A crowd estimated at 40,000 converged on the Boston Common Saturday to protest against racist, anti-Semitic and fascist groups and President Trump’s defense of their deadly rampage last weekend in Charlottesville, Virginia.
In Charlottesville, the home of the University of Virginia, neo-Nazis and Ku Klux Klansmen marched through the city carrying torches and shouting epithets such as “Jews will not replace us” and the Nazi slogan “Blood and Soil.” They assaulted counter-demonstrators and one neo-Nazi drove his car into a group of antifascists, killing 32-year-old Heather Heyer and wounding 19 other people.
At a press conference on Tuesday, Trump insisted that the fascist mob included “very fine people” and declared that the violence was provoked by the antifascist demonstrators as well as elements among the far-right marchers.
The Boston protest was called in opposition to a rally by the ultra-right Boston Free Speech Coalition that had been scheduled months before the Charlottesville events. Several neo-Nazis had been listed as speakers.
Boston protesters carried signs denouncing the KKK and fascism and depicting President Trump as a Nazi. Marchers also held posters honoring Heather Heyer.
The counter-protests were organized by two groups. The Stand for Solidarity protest, backed by Answer Coalition Boston and numerous pseudo-left and pro-Stalinist organizations, planned a rally outside the State House, on the northeast edge of the Boston Common. Demonstrators organized by Black Lives Matter gathered in Boston’s Roxbury neighborhood and marched the two miles to the Common.
These organizations offered no viable perspective for opposing the right-wing policies of the Trump administration and its efforts to whip up the most reactionary and backward elements to throw against the growth of social opposition in the working class. Their efforts to present the political issues entirely from the standpoint of race, and thereby cover over the more fundamental class divide in America, serve to divert social opposition away from a struggle against the capitalist system and channel it behind the Democratic Party.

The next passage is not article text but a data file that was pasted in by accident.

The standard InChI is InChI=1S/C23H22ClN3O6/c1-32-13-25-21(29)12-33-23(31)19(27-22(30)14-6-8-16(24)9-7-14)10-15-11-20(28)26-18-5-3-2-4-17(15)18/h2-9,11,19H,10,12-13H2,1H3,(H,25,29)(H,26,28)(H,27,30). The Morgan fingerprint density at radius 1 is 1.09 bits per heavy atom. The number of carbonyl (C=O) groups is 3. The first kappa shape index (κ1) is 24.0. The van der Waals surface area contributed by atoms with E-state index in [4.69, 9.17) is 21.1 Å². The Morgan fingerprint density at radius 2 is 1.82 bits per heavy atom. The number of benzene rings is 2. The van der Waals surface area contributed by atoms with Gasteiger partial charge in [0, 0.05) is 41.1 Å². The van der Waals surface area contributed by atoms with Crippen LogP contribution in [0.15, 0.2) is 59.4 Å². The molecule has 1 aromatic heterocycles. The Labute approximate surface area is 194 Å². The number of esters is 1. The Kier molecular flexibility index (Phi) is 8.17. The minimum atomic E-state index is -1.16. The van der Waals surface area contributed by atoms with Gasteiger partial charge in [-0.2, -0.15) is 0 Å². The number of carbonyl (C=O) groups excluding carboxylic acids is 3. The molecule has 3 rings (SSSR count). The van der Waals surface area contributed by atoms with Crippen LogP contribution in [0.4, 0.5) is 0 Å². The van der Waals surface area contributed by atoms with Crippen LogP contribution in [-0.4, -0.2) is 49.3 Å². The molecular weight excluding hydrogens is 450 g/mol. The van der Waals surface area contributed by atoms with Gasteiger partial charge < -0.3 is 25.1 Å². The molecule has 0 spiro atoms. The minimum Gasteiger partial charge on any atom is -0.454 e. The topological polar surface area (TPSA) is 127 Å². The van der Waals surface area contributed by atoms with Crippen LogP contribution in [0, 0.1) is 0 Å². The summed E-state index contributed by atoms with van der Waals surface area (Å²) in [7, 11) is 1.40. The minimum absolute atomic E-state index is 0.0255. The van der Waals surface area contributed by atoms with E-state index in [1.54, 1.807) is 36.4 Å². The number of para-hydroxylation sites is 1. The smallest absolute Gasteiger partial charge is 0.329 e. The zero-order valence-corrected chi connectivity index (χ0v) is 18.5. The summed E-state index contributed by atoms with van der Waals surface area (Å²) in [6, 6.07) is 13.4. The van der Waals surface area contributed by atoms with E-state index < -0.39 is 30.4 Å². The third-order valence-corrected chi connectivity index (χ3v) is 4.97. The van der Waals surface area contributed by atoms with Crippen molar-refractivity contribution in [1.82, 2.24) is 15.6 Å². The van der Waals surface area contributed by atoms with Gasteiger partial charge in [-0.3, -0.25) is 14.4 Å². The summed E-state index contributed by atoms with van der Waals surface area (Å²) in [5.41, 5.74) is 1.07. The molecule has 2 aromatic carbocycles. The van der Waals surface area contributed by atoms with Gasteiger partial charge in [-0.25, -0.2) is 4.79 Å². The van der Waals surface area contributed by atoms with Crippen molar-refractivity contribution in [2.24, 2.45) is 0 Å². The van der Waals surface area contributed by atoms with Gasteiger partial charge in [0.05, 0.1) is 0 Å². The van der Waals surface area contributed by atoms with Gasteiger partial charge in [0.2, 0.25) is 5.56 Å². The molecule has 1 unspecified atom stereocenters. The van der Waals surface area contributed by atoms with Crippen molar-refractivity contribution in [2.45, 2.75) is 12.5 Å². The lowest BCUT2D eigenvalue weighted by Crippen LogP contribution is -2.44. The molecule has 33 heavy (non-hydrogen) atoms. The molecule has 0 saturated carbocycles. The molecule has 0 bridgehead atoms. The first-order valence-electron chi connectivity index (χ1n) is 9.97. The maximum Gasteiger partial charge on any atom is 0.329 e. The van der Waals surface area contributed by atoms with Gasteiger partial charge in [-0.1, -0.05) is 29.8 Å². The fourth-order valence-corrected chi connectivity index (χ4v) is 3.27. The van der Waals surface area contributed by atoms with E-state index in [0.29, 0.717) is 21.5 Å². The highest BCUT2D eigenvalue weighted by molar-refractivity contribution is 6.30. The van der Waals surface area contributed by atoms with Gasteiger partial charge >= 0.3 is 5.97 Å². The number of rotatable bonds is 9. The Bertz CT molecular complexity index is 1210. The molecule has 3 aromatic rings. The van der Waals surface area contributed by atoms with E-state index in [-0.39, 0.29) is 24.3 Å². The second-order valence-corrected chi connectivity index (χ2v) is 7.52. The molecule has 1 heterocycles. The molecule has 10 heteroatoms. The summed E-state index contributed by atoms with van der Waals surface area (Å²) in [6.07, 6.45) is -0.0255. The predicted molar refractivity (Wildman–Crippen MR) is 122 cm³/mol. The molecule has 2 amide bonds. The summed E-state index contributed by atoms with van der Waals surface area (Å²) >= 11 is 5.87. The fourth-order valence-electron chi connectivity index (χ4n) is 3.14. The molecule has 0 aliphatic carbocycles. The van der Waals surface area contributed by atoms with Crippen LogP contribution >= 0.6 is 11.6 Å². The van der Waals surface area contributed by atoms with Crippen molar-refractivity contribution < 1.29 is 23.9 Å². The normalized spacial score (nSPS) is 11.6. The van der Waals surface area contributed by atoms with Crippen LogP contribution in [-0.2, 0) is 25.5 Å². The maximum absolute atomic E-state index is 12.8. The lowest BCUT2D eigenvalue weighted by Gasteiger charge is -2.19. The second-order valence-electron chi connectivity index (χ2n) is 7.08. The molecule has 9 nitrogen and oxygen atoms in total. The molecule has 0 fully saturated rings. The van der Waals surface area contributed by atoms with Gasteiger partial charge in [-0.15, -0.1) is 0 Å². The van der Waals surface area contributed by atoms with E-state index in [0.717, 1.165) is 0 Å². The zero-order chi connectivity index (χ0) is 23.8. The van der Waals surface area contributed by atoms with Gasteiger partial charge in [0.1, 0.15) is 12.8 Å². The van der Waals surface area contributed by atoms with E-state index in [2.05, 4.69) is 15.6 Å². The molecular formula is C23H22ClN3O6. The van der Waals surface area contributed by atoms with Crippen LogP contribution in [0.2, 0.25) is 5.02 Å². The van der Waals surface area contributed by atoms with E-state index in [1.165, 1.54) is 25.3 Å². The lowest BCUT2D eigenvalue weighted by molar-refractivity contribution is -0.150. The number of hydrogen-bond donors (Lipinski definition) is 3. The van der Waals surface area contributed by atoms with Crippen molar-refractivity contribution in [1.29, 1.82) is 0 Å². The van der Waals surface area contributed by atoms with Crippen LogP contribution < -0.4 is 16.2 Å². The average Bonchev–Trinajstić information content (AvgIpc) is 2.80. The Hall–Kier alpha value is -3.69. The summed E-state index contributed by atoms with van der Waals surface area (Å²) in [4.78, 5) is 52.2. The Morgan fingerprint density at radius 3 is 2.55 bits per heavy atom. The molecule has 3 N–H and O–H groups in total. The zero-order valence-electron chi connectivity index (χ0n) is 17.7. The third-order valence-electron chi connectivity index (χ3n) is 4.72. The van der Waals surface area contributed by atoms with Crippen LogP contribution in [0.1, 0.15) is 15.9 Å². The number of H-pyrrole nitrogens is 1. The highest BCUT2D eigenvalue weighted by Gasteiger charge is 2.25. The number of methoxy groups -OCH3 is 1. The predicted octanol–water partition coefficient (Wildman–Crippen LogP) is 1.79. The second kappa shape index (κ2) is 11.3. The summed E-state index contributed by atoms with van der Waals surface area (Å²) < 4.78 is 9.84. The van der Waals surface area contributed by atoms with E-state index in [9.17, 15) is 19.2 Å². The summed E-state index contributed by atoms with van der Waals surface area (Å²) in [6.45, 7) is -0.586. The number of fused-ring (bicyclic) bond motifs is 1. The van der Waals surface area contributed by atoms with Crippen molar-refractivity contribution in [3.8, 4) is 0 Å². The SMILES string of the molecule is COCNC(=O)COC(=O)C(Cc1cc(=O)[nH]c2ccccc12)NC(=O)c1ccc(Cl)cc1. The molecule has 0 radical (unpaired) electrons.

The anti-Trump demonstrations attracted tens of thousands who came to express their outrage over the events of the last week. “I’m here because of what happened in Charlottesville,” Laura said. “I’m against fascism and, in particular, the KKK bothers me. That particular branch coming out into the streets again is really disturbing. It needs to be squashed down.”
She pointed to the reverse side of her sign, which read: “White silence is compliance.” She said, “I just think that people have to stand up and support and protect the people who are being attacked. But in particular, blacks are taking the brunt of police violence… I don’t want people thinking that that’s what white people believe.”
The Boston Police Department (BPD) organized a massive mobilization of city and transit police for the protest. Police Commissioner Bill Evans said there were 500 uniformed police on hand and many plainclothes officers in the crowd. Additional police cameras were mounted throughout the Common for surveillance.
Police ringed the Common and Public Works trucks were stationed to prevent vehicles from driving into the park. Streets surrounding the Common were blocked for vehicle traffic. The BPD threatened to close the protest down if it erupted in violence. In the end, police made 33 arrests, including four on weapons charges and the others for disturbing a public assembly, disorderly conduct, and resisting arrest.
Police separated the Free Speech rally from the counter-protesters with barricades and fences. Only a few dozen fascists showed up for their rally at the Parkman Bandstand. The rally, scheduled to begin at noon, was over by about 12:45 p.m. Police escorted the neo-Nazis out of the Common to jeers of “Go home, Nazi scum!”
Police ushered the “free speech” demonstrators to Boston police vans, to be driven to safety and released. Counter-protesters blocked their exit for about 45 minutes. Police wearing riot gear and carrying sticks finally pushed the counter-protesters out of the way, making room for the far-right protesters to leave. A number of arrests were made.
Derrick was near the area where the fascists were escorted away. “I personally think that in Boston we’re a very diverse community overall,” he said. “I do believe that racism is real, to be 100 percent honest with you, but I do think there’s a bigger agenda to what’s going on.”